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Tuesday, 14 October 2008

1950s childhood

I seem to be in nostalgic mood at the moment - something which doesn't often happen. I've been thinking recently about the 1950s in particular and comparing then with now - which was probably why I found The Accidental Time Traveller so good.

Were the 50s really a golden age? They seem like it to me. I can remember going to school on the bus when I was 6 or 7 on my own which is something parents seem very wary of now. I don't remember having the fear of God put into me about strangers either. We lived in a leafy cul de sac in an Edwardian semi with attics and cellars - I slept in the attic for a time - which I loved. The house seemed huge to me though I suspect it would not seem so now.

I can remember frost flowers on the inside of the windows in the morning and getting dressed in bed to keep warm - or downstairs in front of the fire. We used to toast crumpets and bread at the open fire on a brass toasting fork which had the Lincoln Imp on the handle.

Life was simpler. Television was only the BBC. People listened to the radio, talked, read, did embroidery or general sewing or knitting. My grandparents played cards for matchsticks or read the paper. There was much less choice of food in the shops and there were no supermarkets. We had no fridge and for a long time no washing machine. My mother used to wash in the cellar - boiling the water in the copper and doing the washing in a dolly tub, with a posher and then rinsing in cold water and putting clothes through the mangle (or wringer). Meat was kept in a meat safe in the cellar. Food was bought fresh every couple of days. Bread was unsliced and any that went stale was made into bread pudding or bread and butter pudding. Leftovers were not wasted.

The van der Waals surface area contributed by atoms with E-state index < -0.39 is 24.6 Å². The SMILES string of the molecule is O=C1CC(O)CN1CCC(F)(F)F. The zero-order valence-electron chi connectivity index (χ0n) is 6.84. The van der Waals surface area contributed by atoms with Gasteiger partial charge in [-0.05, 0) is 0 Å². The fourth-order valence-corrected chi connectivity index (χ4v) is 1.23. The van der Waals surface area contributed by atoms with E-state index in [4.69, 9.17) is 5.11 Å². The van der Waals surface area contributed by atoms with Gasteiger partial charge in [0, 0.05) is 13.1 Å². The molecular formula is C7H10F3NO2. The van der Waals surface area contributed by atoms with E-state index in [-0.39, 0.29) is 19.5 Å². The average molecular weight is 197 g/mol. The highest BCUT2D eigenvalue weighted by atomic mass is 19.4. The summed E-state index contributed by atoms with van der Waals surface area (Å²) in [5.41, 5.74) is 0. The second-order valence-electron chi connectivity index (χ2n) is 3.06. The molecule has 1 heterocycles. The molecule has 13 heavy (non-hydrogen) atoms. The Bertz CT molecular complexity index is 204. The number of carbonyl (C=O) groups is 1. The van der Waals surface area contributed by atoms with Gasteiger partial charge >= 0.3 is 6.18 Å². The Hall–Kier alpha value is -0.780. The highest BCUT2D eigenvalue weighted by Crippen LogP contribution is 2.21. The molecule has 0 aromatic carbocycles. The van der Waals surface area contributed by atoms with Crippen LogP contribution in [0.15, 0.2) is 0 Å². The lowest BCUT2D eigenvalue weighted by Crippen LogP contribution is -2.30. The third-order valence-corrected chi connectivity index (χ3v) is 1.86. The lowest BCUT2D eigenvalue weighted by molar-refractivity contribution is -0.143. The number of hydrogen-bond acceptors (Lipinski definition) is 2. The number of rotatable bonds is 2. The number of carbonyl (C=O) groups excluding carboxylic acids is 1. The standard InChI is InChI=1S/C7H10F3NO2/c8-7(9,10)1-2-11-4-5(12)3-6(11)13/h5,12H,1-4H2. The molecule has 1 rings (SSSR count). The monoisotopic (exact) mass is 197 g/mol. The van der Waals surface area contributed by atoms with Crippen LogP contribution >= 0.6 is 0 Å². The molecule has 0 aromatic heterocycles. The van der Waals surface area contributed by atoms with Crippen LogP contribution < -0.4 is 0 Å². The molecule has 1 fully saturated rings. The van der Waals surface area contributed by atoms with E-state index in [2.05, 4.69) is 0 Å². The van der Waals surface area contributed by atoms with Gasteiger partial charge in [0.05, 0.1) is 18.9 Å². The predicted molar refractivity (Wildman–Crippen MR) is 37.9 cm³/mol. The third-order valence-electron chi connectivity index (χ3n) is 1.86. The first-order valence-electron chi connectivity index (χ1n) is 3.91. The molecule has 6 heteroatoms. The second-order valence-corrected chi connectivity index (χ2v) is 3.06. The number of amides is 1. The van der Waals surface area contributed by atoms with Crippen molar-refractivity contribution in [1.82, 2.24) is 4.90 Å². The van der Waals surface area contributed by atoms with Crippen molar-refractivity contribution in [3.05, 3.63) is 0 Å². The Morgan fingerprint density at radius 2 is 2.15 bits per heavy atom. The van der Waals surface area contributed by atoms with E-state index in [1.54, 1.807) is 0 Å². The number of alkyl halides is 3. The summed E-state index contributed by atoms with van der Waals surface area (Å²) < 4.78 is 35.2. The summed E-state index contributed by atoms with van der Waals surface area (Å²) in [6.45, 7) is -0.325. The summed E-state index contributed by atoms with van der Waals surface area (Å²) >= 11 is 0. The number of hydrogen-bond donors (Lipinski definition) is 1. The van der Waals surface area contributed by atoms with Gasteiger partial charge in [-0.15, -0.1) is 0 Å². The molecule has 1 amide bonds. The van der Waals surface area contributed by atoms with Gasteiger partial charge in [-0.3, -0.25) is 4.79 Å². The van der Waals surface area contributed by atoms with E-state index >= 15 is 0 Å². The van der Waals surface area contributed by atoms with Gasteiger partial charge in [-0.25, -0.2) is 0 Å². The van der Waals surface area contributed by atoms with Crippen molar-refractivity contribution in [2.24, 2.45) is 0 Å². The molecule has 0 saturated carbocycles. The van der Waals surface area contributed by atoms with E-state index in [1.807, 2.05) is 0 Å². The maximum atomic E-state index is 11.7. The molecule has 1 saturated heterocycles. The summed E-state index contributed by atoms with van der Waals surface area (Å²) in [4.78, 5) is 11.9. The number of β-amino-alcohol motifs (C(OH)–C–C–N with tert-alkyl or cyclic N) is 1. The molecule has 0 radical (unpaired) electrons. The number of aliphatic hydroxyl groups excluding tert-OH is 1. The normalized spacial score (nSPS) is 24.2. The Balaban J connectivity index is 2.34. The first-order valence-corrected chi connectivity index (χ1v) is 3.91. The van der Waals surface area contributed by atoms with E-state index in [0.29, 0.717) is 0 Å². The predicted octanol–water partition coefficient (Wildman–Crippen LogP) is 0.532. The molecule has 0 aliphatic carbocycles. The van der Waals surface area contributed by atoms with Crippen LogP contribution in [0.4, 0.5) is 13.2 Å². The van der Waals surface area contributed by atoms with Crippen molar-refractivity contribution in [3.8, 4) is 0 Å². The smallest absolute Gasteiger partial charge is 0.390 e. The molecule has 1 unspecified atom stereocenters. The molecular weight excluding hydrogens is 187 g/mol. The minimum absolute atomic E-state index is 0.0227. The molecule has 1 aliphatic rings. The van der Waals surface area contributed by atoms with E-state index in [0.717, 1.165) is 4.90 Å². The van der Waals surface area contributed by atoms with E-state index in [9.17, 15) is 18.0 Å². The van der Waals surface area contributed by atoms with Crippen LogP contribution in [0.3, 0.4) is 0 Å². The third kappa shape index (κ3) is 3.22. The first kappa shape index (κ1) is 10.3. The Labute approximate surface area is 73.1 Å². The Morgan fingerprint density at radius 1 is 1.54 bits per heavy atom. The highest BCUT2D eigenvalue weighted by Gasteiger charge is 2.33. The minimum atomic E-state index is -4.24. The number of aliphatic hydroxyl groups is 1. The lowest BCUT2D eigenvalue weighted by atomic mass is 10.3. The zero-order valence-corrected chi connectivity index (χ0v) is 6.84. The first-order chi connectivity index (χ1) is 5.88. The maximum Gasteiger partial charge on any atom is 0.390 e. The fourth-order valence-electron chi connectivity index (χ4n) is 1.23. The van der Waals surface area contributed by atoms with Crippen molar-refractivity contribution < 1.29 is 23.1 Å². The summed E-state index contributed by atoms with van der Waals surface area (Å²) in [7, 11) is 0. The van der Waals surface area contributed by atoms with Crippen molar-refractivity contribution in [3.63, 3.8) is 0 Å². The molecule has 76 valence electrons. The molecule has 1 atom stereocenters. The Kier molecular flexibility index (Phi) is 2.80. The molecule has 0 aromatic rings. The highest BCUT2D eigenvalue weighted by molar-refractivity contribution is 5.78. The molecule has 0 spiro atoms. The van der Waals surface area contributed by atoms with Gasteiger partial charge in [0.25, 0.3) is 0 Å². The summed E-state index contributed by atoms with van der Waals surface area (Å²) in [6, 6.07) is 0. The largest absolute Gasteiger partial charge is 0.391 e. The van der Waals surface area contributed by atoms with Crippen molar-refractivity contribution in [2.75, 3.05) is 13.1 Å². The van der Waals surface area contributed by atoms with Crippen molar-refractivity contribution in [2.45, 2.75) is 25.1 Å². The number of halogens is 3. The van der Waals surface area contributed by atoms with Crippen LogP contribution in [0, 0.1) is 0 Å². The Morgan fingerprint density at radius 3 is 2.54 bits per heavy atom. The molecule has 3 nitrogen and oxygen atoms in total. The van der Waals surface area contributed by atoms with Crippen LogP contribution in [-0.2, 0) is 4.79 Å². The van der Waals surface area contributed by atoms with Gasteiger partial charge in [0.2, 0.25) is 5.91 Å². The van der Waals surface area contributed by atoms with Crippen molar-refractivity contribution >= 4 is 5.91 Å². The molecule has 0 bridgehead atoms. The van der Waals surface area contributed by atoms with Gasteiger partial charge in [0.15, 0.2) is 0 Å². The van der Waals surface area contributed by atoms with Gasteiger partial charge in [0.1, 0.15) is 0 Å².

It was a thrifty existence but not a miserable one. Parents spent time with their children. When the weather was fine everyone would be outside. In winter people sat by the fire. There would be curtains over internal doors to keep out the draughts and everyone wore jumpers socks and slippers as a matter of course. We were hardier I think. I didn't live in a house with full central heating until 1977 but I don't ever really remember being cold - you just put on more layers.

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